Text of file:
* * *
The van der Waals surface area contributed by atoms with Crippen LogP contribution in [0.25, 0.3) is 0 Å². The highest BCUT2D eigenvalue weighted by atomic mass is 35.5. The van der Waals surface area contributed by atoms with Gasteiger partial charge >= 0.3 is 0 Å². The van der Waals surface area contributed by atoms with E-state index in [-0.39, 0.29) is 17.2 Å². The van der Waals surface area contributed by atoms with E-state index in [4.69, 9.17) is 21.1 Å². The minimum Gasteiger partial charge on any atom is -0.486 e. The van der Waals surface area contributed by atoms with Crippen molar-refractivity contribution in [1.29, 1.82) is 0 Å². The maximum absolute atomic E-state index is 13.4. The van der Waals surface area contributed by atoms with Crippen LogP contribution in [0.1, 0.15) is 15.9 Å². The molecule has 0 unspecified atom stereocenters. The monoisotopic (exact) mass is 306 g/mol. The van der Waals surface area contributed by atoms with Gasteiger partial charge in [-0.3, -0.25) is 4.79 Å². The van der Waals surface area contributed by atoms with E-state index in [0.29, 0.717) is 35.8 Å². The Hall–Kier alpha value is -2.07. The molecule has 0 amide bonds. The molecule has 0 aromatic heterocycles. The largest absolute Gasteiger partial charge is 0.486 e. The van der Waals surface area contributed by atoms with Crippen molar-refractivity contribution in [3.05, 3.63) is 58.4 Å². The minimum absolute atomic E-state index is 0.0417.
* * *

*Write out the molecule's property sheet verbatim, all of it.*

The van der Waals surface area contributed by atoms with Crippen LogP contribution in [0.25, 0.3) is 0 Å². The highest BCUT2D eigenvalue weighted by atomic mass is 35.5. The van der Waals surface area contributed by atoms with Gasteiger partial charge >= 0.3 is 0 Å². The van der Waals surface area contributed by atoms with E-state index in [-0.39, 0.29) is 17.2 Å². The van der Waals surface area contributed by atoms with E-state index in [4.69, 9.17) is 21.1 Å². The minimum Gasteiger partial charge on any atom is -0.486 e. The van der Waals surface area contributed by atoms with Crippen molar-refractivity contribution in [1.29, 1.82) is 0 Å². The maximum absolute atomic E-state index is 13.4. The van der Waals surface area contributed by atoms with Crippen LogP contribution in [0.1, 0.15) is 15.9 Å². The molecule has 0 unspecified atom stereocenters. The monoisotopic (exact) mass is 306 g/mol. The van der Waals surface area contributed by atoms with Gasteiger partial charge in [-0.3, -0.25) is 4.79 Å². The van der Waals surface area contributed by atoms with E-state index in [0.29, 0.717) is 35.8 Å². The Hall–Kier alpha value is -2.07. The molecule has 0 amide bonds. The molecule has 0 aromatic heterocycles. The largest absolute Gasteiger partial charge is 0.486 e. The van der Waals surface area contributed by atoms with Crippen molar-refractivity contribution in [3.05, 3.63) is 58.4 Å². The minimum absolute atomic E-state index is 0.0417.